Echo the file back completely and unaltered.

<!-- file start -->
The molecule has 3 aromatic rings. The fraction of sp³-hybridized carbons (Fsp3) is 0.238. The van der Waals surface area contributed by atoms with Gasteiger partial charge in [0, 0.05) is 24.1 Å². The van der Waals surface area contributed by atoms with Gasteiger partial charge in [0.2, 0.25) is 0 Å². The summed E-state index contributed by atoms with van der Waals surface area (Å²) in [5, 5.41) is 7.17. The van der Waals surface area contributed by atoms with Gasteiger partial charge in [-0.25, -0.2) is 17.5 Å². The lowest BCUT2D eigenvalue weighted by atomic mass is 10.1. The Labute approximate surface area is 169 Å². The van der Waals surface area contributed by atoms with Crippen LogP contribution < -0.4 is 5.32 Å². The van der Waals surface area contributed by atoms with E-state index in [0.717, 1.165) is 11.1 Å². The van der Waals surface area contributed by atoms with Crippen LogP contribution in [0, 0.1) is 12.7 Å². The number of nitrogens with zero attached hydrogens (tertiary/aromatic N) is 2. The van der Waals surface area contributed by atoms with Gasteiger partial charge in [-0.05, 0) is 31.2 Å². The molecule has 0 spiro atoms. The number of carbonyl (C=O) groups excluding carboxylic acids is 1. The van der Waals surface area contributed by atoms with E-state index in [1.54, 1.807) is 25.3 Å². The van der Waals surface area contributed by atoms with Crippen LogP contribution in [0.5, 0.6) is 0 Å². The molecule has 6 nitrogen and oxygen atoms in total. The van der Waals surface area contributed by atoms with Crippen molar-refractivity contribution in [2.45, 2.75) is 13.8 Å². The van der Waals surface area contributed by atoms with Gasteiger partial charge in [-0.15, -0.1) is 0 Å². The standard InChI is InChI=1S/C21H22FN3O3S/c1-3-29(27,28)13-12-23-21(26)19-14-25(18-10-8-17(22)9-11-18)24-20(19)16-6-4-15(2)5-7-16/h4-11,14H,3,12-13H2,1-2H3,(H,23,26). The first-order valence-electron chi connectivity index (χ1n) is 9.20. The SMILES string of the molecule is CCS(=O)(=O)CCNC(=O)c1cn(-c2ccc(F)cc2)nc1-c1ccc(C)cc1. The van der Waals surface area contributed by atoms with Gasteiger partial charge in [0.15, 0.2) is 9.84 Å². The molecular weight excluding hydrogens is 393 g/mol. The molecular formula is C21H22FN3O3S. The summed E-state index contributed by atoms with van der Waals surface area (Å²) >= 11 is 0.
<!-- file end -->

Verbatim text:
The molecule has 3 aromatic rings. The fraction of sp³-hybridized carbons (Fsp3) is 0.238. The van der Waals surface area contributed by atoms with Gasteiger partial charge in [0, 0.05) is 24.1 Å². The van der Waals surface area contributed by atoms with Gasteiger partial charge in [0.2, 0.25) is 0 Å². The summed E-state index contributed by atoms with van der Waals surface area (Å²) in [5, 5.41) is 7.17. The van der Waals surface area contributed by atoms with Gasteiger partial charge in [-0.25, -0.2) is 17.5 Å². The lowest BCUT2D eigenvalue weighted by atomic mass is 10.1. The Labute approximate surface area is 169 Å². The van der Waals surface area contributed by atoms with Crippen LogP contribution < -0.4 is 5.32 Å². The van der Waals surface area contributed by atoms with E-state index in [0.717, 1.165) is 11.1 Å². The van der Waals surface area contributed by atoms with Crippen LogP contribution in [0, 0.1) is 12.7 Å². The number of nitrogens with zero attached hydrogens (tertiary/aromatic N) is 2. The van der Waals surface area contributed by atoms with Gasteiger partial charge in [-0.05, 0) is 31.2 Å². The molecule has 0 spiro atoms. The number of carbonyl (C=O) groups excluding carboxylic acids is 1. The van der Waals surface area contributed by atoms with E-state index in [1.54, 1.807) is 25.3 Å². The van der Waals surface area contributed by atoms with Crippen LogP contribution in [0.5, 0.6) is 0 Å². The molecule has 6 nitrogen and oxygen atoms in total. The van der Waals surface area contributed by atoms with Crippen molar-refractivity contribution in [2.45, 2.75) is 13.8 Å². The van der Waals surface area contributed by atoms with Gasteiger partial charge in [-0.15, -0.1) is 0 Å². The standard InChI is InChI=1S/C21H22FN3O3S/c1-3-29(27,28)13-12-23-21(26)19-14-25(18-10-8-17(22)9-11-18)24-20(19)16-6-4-15(2)5-7-16/h4-11,14H,3,12-13H2,1-2H3,(H,23,26). The first-order valence-electron chi connectivity index (χ1n) is 9.20. The SMILES string of the molecule is CCS(=O)(=O)CCNC(=O)c1cn(-c2ccc(F)cc2)nc1-c1ccc(C)cc1. The van der Waals surface area contributed by atoms with Gasteiger partial charge in [0.15, 0.2) is 9.84 Å². The molecular weight excluding hydrogens is 393 g/mol. The molecular formula is C21H22FN3O3S. The summed E-state index contributed by atoms with van der Waals surface area (Å²) >= 11 is 0.